Quotes within story ((These pages are now out of order; however, if the entire story were copied into a word program, I think they would just about
“Experience is right enough for anyone to speak of the woes of marriage...” (CT, lines 1-3)
“We women love no man that takes keep or charge of where we go -- we are free to act as we wish!” (CT, lines 321-22)
“Wives should be humble, trying hard to say everything that ought to please him, always keeping a happy expression on her face” (CdP, p. 62-3)
“It is ill-suited for anyone to judge another by their promotion! One ought not to hinder the advancement of anyone else, but think only of one’s
own soul and of behaving wisely and always doing one’s duty well.” (CdP, p. 120)
“...to be the means of peace and concord between men who are, by nature, courageous and hotheaded!” (rephrased) (CdP, p. 51)
“‘Tis a scoundrel’s proverb that wives will hide our vices until we be married, and then show them...” (rephrased) (CT, lines 282-4)
“And yet ‘tis not a year or two before a man shows us that they are all but stomachs, and all but food... Ay, they eye us hungrily, and when they
are full, they belch us out.” (Shakespeare, III, iv, 103-106)
“I always swore that all my walking out by night was to find girls for my husbands to copulate with... and under that cover I had many a night of
myrthe!” (CT, lines 397-99)
- Qualities to the position of Ensign described in Bullough, p. 197-8
“Moors being so hot of a nature that every little triffle moves them to anger and revenge...” (Cinthio, p. 2)
- Mediterranean custom of keeping “sexual dishonor and its punishment” a secret described in Bullough, p. 200
“If I spoke harshly to him, I would gain nothing. And if he lead me a bad life I would only be kicking against the spur; he could have left me, and
people would mock me all the more and believe shame and dishonour, and it might be still worse for me. I must life and die with him whatever he is
like.” (rephrased) (CdP, 64)
“Why do they hide, with sorrow and bad luck, the keys to their hearts away from their wives? It’s our good as well as theirs!” (CT, 308-9)
“Who would not make her husband a cuckold to make him a monarch? ... I would certainly not! I would do no such wrong for all the world! ... Why, the
wrong is but a wrong in this world -- and if the world is your world, you might quickly make it right... I see it as our duty to let our husbands know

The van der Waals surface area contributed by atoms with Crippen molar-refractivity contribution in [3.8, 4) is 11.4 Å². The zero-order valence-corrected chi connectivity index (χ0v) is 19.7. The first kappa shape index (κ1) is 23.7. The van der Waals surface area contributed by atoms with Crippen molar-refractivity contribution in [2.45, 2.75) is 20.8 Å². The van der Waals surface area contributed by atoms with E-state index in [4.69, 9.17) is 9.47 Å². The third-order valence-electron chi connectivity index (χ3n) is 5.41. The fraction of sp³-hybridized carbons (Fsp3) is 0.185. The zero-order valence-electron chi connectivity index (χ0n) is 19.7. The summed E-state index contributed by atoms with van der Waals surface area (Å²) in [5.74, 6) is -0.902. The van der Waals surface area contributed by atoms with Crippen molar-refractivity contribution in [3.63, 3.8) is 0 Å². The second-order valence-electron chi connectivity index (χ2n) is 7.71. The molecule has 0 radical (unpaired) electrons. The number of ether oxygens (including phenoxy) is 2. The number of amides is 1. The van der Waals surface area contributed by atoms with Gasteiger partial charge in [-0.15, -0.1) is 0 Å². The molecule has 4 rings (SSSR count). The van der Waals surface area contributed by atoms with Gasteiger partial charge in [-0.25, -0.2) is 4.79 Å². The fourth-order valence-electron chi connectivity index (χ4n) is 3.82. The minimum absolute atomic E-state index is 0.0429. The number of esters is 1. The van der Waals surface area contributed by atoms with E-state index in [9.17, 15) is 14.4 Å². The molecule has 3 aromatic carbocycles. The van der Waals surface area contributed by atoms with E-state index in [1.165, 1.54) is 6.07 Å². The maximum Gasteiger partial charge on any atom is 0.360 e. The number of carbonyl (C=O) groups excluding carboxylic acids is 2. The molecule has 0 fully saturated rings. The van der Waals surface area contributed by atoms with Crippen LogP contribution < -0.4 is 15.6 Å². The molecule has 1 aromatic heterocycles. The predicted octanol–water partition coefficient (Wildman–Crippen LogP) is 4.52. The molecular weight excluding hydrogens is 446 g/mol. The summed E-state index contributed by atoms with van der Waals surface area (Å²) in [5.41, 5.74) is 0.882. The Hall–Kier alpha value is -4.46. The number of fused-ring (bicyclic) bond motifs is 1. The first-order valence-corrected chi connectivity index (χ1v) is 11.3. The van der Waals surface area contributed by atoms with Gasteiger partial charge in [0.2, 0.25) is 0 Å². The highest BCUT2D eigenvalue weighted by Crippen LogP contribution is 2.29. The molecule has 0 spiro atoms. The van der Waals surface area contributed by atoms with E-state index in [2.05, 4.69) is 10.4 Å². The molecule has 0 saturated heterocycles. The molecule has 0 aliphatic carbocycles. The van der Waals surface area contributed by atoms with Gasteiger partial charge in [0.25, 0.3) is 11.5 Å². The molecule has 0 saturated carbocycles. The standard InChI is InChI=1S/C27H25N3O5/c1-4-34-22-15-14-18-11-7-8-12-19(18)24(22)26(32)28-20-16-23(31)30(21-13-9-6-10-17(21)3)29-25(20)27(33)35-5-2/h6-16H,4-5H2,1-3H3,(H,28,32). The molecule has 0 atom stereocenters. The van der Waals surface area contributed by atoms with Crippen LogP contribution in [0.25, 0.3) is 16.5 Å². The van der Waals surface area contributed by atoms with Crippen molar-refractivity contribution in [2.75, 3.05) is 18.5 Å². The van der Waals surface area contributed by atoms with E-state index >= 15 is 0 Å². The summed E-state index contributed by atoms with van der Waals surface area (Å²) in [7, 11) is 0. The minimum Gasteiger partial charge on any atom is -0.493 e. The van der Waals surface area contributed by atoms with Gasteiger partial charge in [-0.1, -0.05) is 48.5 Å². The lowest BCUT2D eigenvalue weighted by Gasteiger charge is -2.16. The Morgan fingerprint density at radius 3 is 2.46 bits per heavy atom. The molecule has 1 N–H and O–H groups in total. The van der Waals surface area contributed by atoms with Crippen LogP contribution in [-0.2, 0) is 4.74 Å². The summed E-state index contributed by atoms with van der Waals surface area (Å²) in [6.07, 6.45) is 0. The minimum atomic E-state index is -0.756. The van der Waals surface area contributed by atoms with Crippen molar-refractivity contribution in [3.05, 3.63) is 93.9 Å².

that their wives have sense like them. Let them use us well; else let them know the ills we do, their ills instruct us so.” (rearranged & rephrased)
(Shakespeare, IV, iii, 63-103)
“Beware lest you give any cause of suspicion to your husband, and show him by every means your fidelity and love...” (Cinthio, p. 5)
“Thou wickedest women, thus has thy falseness found its just reward, the recompense to wives who, counterfeiting love, place horns upon their
husbands’ brows!” (Cinthio, p. 6)
- historical bit about Queen expelling all ‘negars and Blackmoors’ from England from Bullough, p. 208
Bibliography/References (as always, give credit where credit is due)
Bulloughs, Geoffrey. “Othello”. Narrative & Dramatic Sources of Shakespeare. 7 Vol. London: Routledge and Kegan Paul Ltd., 1973. (Vol. VII, p.
Calderwood, James L. The Properties of Othello. Massachusetts: The University of Massachusetts Press, 1989.
Chaucer, Geoffrey. The Canterbury Tales. Edited by Larry D. Benson. New York: Houghton Mifflin Company, 2000. (“Wife of Bath’s Prologue”,
Cinthio, Giraldi. Hecatommithi. (written in 1565) Trans. J. E. Taylor (1855) www.virgil.org...
Hirsh, James. “Othello and Perception” Othello: New Perspectives. Edited by Virginia Mason Caughan & Kent Cartwright. New Jersey: Associated
University Presses, Inc., 1991. p. 135-159.
Pisan, Christine de. The Treasure of the City of Ladies. Trans. by Sarah Lawson. New York: Penguin Books, 1985.
Shakespeare, Willian. “Othello”. The Riverside Shakespeare. 2nd ed. New York: Houghton Mifflin Company, 1997. p. 1251-1288.
End of transmission.
So - thoughts? suggestions?
My original intent was to write it as prose, but I soon realized just *how* long the story would have gotten.. so, I stayed with dialogue. (Might it
be better in prose? Goodness knows I'm willing to do it, but I was on a deadline.)